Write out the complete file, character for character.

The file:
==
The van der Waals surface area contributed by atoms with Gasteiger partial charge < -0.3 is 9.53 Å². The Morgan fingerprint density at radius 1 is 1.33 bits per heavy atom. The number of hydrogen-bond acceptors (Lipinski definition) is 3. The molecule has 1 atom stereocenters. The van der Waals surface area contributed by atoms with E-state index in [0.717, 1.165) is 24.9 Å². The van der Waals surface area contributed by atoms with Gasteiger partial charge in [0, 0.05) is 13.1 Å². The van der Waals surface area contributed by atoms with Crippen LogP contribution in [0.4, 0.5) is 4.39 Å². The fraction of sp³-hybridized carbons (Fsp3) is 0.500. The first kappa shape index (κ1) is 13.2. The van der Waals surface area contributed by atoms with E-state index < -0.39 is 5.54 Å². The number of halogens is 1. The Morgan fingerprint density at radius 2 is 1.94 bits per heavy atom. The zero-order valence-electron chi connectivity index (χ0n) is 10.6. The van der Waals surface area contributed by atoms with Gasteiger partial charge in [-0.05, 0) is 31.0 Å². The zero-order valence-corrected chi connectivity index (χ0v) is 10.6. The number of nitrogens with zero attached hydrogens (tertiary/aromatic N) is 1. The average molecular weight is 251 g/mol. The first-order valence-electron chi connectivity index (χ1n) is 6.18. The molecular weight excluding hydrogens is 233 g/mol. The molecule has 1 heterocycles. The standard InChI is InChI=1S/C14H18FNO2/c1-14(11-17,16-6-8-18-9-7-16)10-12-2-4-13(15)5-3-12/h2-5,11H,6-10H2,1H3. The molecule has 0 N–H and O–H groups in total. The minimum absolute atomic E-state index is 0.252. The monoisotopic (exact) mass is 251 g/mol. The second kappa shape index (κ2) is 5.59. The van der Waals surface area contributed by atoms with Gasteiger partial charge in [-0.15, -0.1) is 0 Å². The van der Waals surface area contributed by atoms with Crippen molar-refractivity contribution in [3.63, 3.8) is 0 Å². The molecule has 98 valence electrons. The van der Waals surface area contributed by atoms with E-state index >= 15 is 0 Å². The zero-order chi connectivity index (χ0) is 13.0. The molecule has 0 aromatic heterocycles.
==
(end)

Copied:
The van der Waals surface area contributed by atoms with Gasteiger partial charge < -0.3 is 9.53 Å². The Morgan fingerprint density at radius 1 is 1.33 bits per heavy atom. The number of hydrogen-bond acceptors (Lipinski definition) is 3. The molecule has 1 atom stereocenters. The van der Waals surface area contributed by atoms with E-state index in [0.717, 1.165) is 24.9 Å². The van der Waals surface area contributed by atoms with Gasteiger partial charge in [0, 0.05) is 13.1 Å². The van der Waals surface area contributed by atoms with Crippen LogP contribution in [0.4, 0.5) is 4.39 Å². The fraction of sp³-hybridized carbons (Fsp3) is 0.500. The first kappa shape index (κ1) is 13.2. The van der Waals surface area contributed by atoms with E-state index < -0.39 is 5.54 Å². The number of halogens is 1. The Morgan fingerprint density at radius 2 is 1.94 bits per heavy atom. The zero-order valence-electron chi connectivity index (χ0n) is 10.6. The van der Waals surface area contributed by atoms with Gasteiger partial charge in [-0.05, 0) is 31.0 Å². The zero-order valence-corrected chi connectivity index (χ0v) is 10.6. The number of nitrogens with zero attached hydrogens (tertiary/aromatic N) is 1. The average molecular weight is 251 g/mol. The first-order valence-electron chi connectivity index (χ1n) is 6.18. The molecular weight excluding hydrogens is 233 g/mol. The molecule has 1 heterocycles. The standard InChI is InChI=1S/C14H18FNO2/c1-14(11-17,16-6-8-18-9-7-16)10-12-2-4-13(15)5-3-12/h2-5,11H,6-10H2,1H3. The molecule has 0 N–H and O–H groups in total. The minimum absolute atomic E-state index is 0.252. The monoisotopic (exact) mass is 251 g/mol. The second kappa shape index (κ2) is 5.59. The van der Waals surface area contributed by atoms with Gasteiger partial charge in [-0.15, -0.1) is 0 Å². The van der Waals surface area contributed by atoms with Crippen molar-refractivity contribution in [3.63, 3.8) is 0 Å². The molecule has 98 valence electrons. The van der Waals surface area contributed by atoms with E-state index >= 15 is 0 Å². The zero-order chi connectivity index (χ0) is 13.0. The molecule has 0 aromatic heterocycles.